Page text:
The Complete Poetical Works of Lord Byron

By George Gordon Byron | Go to book overview
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Who bears the golden horn, and wears such bright
And blooming aspect, Huon; for he looks
Like to the lovely boy lost in the forest,
And never found till now. And for the other
And darker, and more thoughtful, who

smiles not, 529
But looks as serious though serene as night,
He shall be Memnon, from the Ethiop king
Whose statue turns a harper once a day.
And you?

Stran. I have ten thousand names, and twice
As many attributes; but as I wear
A human shape, will take a human name.

Arn. More human than the shape (though it was mine once)
I trust.

Stran. Then call me Cæsar.

Arn. Why, that name
Belongs to empires, and has been but borne
By the world's lords.

Stran. And therefore fittest for
The devil in disguise -- since so you deem

me, 540
Unless you call me pope instead.

Arn. Well, then,
Cæsar thou shalt be. For myself, my name
Shall be plain Arnold still.
Cœs. We'll add a title -
'Count Arnold:' it hath no ungracious sound,
And will look well upon a billet-doux.

Arn. Or in an order for a battle-field.
Cœs.(sings). To horse! to horse! my coal-black steed
Paws the ground and snuffs the air!
There's not a foal of Arab's breed

More knows whom he must bear; 550
On the hill he will not tire,
Swifter as it waxes higher;
In the marsh he will not slacken,
On the plain be overtaken;
In the wave he will not sink,
Nor pause at the brook's side to drink;
In the race he will not pant,
In the combat he'll not faint;
On the stones he will not stumble,
Time nor toil shall make him humble; 560
In the stall he will not stiffen,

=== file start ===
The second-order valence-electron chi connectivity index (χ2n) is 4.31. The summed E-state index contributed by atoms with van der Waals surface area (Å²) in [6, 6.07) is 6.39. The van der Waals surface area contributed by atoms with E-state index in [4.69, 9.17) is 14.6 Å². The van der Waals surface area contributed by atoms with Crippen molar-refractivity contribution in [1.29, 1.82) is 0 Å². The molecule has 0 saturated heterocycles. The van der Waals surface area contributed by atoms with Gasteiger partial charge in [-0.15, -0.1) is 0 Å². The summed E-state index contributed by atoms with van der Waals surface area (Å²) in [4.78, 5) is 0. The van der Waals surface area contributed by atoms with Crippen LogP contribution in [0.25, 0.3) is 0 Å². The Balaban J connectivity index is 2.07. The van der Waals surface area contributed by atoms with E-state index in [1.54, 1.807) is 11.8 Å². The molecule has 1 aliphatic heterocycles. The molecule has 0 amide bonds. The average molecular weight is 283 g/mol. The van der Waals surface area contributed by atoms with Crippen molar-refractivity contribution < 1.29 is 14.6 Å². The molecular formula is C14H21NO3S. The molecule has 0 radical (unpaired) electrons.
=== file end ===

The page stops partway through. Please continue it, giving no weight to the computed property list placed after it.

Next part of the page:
But be wingèd as a griffin,
Only flying with his feet:
And will not such a voyage be sweet?
Merrily! merrily! never unsound,
Shall our bonny black horses skim over the ground!
From the Alps to the Caucasus ride we, or fly!
For we'll leave them behind in the glance of an eye.
[They mount their horses, and disappear.


A Camp before the Walls of Rome.

ARNOLD and Cæsar.

Cces. You are well enter'd now.

Arn. Ay; but my path
Has been o'er carcasses: mine eyes are full
Of blood.

Cœs. Then wipe them, and see clearly.

Why! 571
Thou art a conqueror; the chosen knight
And free companion of the gallant Bourbon,
Late constable of France: and now to be
Lord of the city which hath been earth's lord
Under its emperors, and -- changing sex,
Not sceptre, an hermaphrodite of empire --
Lady of the old world.

Arn.How old ? What! are there
New worlds?

Cœs. To you. You'll find there are such shortly,
By its rich harvests, new disease, and gold;
From one half of the world named a whole

new one, 581
. Because you know no better than the dull
And dubious notice of your eyes and ears.

Arn. I'll trust them.

Cœs. Do! They will deceive you sweetly,
And that is better than the bitter truth.

Arn. Dog!
Cœs. Man!

Arn. Devil!
Cœs. Your obedient humble servant.

Arn. Say master rather. Thou hast lured me on,
Through scenes of blood and lust, till I am here.

Cces. And where wouldst thou be?

Arn. Oh, at peace -- in peace!

Cœs. And where is that which is so?

From the star 590
To the winding worm, all life is motion; and
In life commotion is the extremest point
Of life. The planet wheels till it becomes
A comet, and destroying as it sweeps


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